SUMMIT, NJ — Summit Mayor Nora Radest has wasted no time in getting her message out to constituents: If you have a concern, large or small, I’m here and I want to hear about it.
The newly-elected Democratic mayor, after capturing 59 percent of the vote in an election with one of the highest turnouts in Union County, wants to carry local enthusiasm into a community-wide dialogue for 2016, a pivotal year for Summit in several respects.
It’s why Radest has announced extensive public office hours — when anyone can pop into Summit City Hall with an issue — along with a monthly “Meet the Mayor” series, where Radest will speak with residents at coffee shops in the city.
“People may stick around, or I may sit there with my laptop and get work done. If people want to come in, great,” said Radest, whose campaign was built on visiting neighborhoods around Summit and meeting their residents. It’s a habit, says Radest, she wants to keep as mayor. “I just want to be out and about. I want people to see me, to come and approach me and talk to me about what’s going on. And if I’m not out and about, I don’t know what’s going on.”
There will be no more door-to-door campaigning, for the time being, but having her finger on Summit’s pulse is a priority for Radest, considering the year’s agenda. For the first time since 2006, the city will be re-examining its Master Plan, a periodical blueprint which will shape Summit for the next 10 years.
It’s not a process Summit’s government wants to go through exclusively at planning board meetings, said Radest. Informal, public discussions, some of them held outdoors, are already in the works for modifying the Master Plan, which has to be done and dusted by November.
“We’ll be hiring a consultant as a planner, to help us go through that process, and we want to take a very broad approach to getting community input,” said Radest. “We would like to look at it in a community forum basis, which means looking at our public living spaces and asking ‘how do we use them?’ What do we want our downtown to look like, what do we want Broad St. to look like? What, if anything, do we want to change?”
A popular topic of discussion will likely be ways in which Summit can maximize its downtown, which has vacancies in a “few of the larger stores,” according to Radest. To that end, Summit Downtown, Inc. has hired a part-time marketer to spread awareness about the available spaces.
Housing in the downtown area, though, is a more complex issue. The city could invest in additional residences across the downtown for seniors, young professionals and empty nesters without adding pressure on the schools, but that would also increase the area’s density.
It’s about striking a balance between new residences and the right level of density, says Radest, and the city needs resident input to figure out what that balance looks like.
As a document that will determine the future of the downtown, the 2016 Master Plan is a way to get people to think about what’s going on in the community — and nothing is better in Summit than the people, added the mayor.
“I don’t have the answers, I never claimed to, but I’m very good at getting people together. We have an enormous amount of talent in this town. That’s probably our best asset, our volunteers. So I’d like to bring together smart people from all kinds of backgrounds,” said Radest. “I’ve said this before: Let’s have a contest of ideas, and let’s let the best idea win.”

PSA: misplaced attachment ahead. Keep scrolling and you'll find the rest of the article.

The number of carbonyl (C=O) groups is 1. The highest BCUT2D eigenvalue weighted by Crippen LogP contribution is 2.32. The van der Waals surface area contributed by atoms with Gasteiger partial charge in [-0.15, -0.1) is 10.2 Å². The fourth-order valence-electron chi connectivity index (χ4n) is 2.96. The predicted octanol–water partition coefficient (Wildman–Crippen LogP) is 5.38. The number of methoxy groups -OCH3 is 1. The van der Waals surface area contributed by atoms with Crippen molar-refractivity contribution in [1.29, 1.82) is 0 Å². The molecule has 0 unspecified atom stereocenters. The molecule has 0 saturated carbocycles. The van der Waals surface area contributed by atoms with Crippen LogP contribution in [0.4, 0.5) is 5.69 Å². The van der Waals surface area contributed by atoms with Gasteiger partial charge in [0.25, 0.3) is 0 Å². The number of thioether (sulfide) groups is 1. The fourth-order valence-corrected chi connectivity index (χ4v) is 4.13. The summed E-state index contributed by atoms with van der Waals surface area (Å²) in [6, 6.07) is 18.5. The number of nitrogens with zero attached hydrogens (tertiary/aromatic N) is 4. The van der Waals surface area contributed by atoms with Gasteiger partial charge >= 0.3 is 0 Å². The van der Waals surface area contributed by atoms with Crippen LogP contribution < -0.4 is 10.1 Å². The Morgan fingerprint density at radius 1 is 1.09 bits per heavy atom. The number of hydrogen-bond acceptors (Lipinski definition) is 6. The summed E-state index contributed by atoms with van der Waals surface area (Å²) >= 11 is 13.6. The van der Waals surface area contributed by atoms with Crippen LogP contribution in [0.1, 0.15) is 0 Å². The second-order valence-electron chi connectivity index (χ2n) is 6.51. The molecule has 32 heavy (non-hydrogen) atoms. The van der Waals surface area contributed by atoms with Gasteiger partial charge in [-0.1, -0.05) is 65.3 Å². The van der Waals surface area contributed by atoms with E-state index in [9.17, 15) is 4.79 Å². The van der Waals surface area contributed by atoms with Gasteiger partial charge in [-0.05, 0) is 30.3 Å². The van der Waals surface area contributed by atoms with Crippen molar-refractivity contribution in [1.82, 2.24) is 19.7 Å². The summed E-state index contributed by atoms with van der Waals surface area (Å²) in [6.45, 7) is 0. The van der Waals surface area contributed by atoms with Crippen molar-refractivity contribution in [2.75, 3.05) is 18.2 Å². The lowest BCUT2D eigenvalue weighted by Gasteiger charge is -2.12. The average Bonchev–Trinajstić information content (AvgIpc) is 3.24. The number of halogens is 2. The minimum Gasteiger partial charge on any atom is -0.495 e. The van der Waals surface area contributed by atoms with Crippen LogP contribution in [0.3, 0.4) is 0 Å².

Other items on the mayor’s agenda for 2016 include buying a new “Senior Connections” bus, which takes Summit seniors to stores; expanding and renovating the Community Center on Morris Avenue, a private-public partnership which is yet to be fully funded; and working closely with the Summit Board of Education to “support the schools and maintain the excellence that we have,” says Radest, who’s served on the Board and the Summit Educational Foundation.
Another goal for the mayor’s office, in the long term, will be improving Summit’s relationship with Union County, which “I’m not going to say it’s a bad relationship, but I want to make it better,” says Radest.
“I think one of the problems is that the community perceives the county as just looking at Summit as a checkbook,” said Radest, who wants to look into possible grant opportunities with Union County. “One problem is the community doesn’t realize what the county does for us. I think, certainly, one step would be to develop a closer relationship with the freeholders and other county people, to have a more regular and open dialogue about what Summit needs and what Summit’s already getting.”
Like the Union County Board of Chosen Freeholders, which is universally Democratic, Summit’s government was carried by Democratic candidates in November. Radest is one of three Democratic figures who recently replaced Republicans on council and in the mayor’s seat.
But while technically a Democrat, Radest ran as a Summit citizen more than anything else, she says, which is why, she says, so many people came out and cast their ballots on election day.
“Partisan politics should not play a role in local government. As Fiorello Laguardia said, ‘there’s no Democratic or Republican way to fix a pothole,’ and I mean that,” said Radest, who felt rewarded by the high turnout. “It was great. After the election, I was obviously very pleased with the results, but very gratified by the turnout. I mean, 40 percent turnout. The Union County average was 20 percent. I felt grateful to the citizens for listening, and actually voting. It means a lot.”